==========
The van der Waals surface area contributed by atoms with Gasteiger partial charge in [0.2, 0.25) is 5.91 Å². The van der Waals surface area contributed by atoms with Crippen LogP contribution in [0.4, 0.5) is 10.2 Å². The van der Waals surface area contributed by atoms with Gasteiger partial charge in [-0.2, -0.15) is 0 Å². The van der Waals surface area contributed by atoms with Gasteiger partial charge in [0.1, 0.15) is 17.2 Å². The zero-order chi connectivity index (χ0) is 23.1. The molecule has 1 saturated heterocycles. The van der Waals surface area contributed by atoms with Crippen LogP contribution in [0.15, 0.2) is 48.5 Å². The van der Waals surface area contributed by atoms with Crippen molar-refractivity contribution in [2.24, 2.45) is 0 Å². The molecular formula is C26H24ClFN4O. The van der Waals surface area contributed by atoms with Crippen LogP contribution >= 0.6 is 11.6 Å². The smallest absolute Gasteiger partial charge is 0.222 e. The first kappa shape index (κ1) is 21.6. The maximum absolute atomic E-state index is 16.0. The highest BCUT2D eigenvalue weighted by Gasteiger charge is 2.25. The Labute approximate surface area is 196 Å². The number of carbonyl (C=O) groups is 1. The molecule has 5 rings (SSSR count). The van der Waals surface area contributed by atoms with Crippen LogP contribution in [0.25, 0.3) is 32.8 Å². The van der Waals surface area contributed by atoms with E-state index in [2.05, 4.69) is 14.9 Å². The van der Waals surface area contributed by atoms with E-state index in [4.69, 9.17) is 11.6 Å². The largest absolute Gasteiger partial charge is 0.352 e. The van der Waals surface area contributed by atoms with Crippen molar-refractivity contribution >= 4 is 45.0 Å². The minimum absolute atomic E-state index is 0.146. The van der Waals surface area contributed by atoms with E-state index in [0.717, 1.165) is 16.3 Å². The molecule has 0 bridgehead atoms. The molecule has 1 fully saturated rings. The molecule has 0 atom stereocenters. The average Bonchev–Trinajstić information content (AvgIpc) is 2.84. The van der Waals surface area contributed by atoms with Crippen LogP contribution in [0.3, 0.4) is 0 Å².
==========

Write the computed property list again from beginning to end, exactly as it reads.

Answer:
The van der Waals surface area contributed by atoms with Gasteiger partial charge in [0.2, 0.25) is 5.91 Å². The van der Waals surface area contributed by atoms with Crippen LogP contribution in [0.4, 0.5) is 10.2 Å². The van der Waals surface area contributed by atoms with Gasteiger partial charge in [-0.2, -0.15) is 0 Å². The van der Waals surface area contributed by atoms with Gasteiger partial charge in [0.1, 0.15) is 17.2 Å². The zero-order chi connectivity index (χ0) is 23.1. The molecule has 1 saturated heterocycles. The van der Waals surface area contributed by atoms with Crippen LogP contribution in [0.15, 0.2) is 48.5 Å². The van der Waals surface area contributed by atoms with Crippen molar-refractivity contribution in [2.24, 2.45) is 0 Å². The molecular formula is C26H24ClFN4O. The van der Waals surface area contributed by atoms with Crippen LogP contribution >= 0.6 is 11.6 Å². The smallest absolute Gasteiger partial charge is 0.222 e. The first kappa shape index (κ1) is 21.6. The maximum absolute atomic E-state index is 16.0. The highest BCUT2D eigenvalue weighted by Gasteiger charge is 2.25. The Labute approximate surface area is 196 Å². The number of carbonyl (C=O) groups is 1. The molecule has 5 rings (SSSR count). The van der Waals surface area contributed by atoms with Crippen LogP contribution in [0.25, 0.3) is 32.8 Å². The van der Waals surface area contributed by atoms with E-state index in [2.05, 4.69) is 14.9 Å². The van der Waals surface area contributed by atoms with E-state index in [4.69, 9.17) is 11.6 Å². The largest absolute Gasteiger partial charge is 0.352 e. The van der Waals surface area contributed by atoms with Crippen molar-refractivity contribution >= 4 is 45.0 Å². The minimum absolute atomic E-state index is 0.146. The van der Waals surface area contributed by atoms with E-state index in [0.717, 1.165) is 16.3 Å². The molecule has 0 bridgehead atoms. The molecule has 1 fully saturated rings. The molecule has 0 atom stereocenters. The average Bonchev–Trinajstić information content (AvgIpc) is 2.84. The van der Waals surface area contributed by atoms with Crippen LogP contribution in [0.3, 0.4) is 0 Å².